Each experiment involves a number of experimental units, which can be assigned at random (see below) to a treatment. The experimental unit should also be the unit of statistical analysis. It must be possible, in principle, to assign any two experimental units to different treatments. For this reason, if the treatment is given in the diet and all animals in the same cage therefore have the same diet, the cage of animals (not the individual animals within the cage) is the experimental unit. This situation can cause some problems. In studying the effects of an infection, for example, it may be necessary to house infected animals in one isolator and control animals in another. Strictly, the isolator is then the experimental unit because it was the entity assigned to the treatment and an analysis based on a comparison of individual infected versus noninfected animals would be valid only with the additional assumption (which should be explicitly stated) that animals within a single isolator are no more or no less alike than animals in different isolators. Although individual animals are often the experimental units assigned to the treatments, a crossover experimental design may involve assigning an animal to treatments X, Y, and Z sequentially in random order, in which case the experimental unit is the animal for a period of time. Similarly, if cells from an animal are cultured in a number of dishes that can be assigned to different in vitro treatments, then the dish of cells is the experimental unit. Split-plot experimental designs have more than one type of experimental unit. For example, cages each containing two mice could be assigned at random to a number of dietary treatments (so the cage is the experimental unit for comparing diets), and the mice within the cage may be given one of two vitamin treatments by injection (so the mice are experimental units for the vitamin effect). In each case, the analysis should reflect the way the randomization was done.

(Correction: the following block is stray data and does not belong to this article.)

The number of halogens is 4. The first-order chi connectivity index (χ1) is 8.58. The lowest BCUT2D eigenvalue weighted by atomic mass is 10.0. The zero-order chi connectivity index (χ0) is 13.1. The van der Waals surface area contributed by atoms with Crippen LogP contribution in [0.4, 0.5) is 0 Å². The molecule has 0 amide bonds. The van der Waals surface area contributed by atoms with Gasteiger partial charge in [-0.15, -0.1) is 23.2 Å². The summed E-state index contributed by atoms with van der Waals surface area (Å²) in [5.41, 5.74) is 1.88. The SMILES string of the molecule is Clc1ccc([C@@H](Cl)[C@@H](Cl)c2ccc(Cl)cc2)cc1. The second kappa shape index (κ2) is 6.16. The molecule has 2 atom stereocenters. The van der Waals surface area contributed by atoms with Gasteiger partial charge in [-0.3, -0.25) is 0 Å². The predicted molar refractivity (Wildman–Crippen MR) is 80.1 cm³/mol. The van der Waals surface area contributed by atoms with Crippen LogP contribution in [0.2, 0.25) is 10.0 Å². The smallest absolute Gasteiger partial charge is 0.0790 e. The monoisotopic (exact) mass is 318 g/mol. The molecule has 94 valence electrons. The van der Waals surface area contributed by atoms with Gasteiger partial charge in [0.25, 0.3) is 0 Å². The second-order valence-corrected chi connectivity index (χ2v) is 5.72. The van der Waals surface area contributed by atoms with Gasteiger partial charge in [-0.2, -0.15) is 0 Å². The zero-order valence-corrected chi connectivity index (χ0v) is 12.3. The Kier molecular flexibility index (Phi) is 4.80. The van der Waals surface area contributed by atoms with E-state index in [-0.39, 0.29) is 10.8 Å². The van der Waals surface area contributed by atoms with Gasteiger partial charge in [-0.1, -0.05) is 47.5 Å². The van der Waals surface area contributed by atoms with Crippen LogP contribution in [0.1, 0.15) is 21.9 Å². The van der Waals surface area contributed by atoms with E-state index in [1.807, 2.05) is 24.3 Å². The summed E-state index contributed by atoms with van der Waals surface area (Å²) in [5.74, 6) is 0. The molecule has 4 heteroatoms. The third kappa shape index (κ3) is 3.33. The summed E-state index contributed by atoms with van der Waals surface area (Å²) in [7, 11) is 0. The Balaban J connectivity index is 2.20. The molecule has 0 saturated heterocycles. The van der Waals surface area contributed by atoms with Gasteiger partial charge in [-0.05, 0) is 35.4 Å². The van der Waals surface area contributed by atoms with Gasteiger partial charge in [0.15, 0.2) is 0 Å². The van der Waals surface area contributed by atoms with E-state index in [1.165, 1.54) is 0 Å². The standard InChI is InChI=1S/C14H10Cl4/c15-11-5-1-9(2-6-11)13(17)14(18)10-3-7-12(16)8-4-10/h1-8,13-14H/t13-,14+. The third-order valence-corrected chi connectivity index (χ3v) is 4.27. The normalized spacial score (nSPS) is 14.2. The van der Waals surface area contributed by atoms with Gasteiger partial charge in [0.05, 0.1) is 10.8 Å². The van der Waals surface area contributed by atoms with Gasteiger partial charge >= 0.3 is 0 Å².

Modified on: Thu, 9 Feb, 2017 at 5:39 PM
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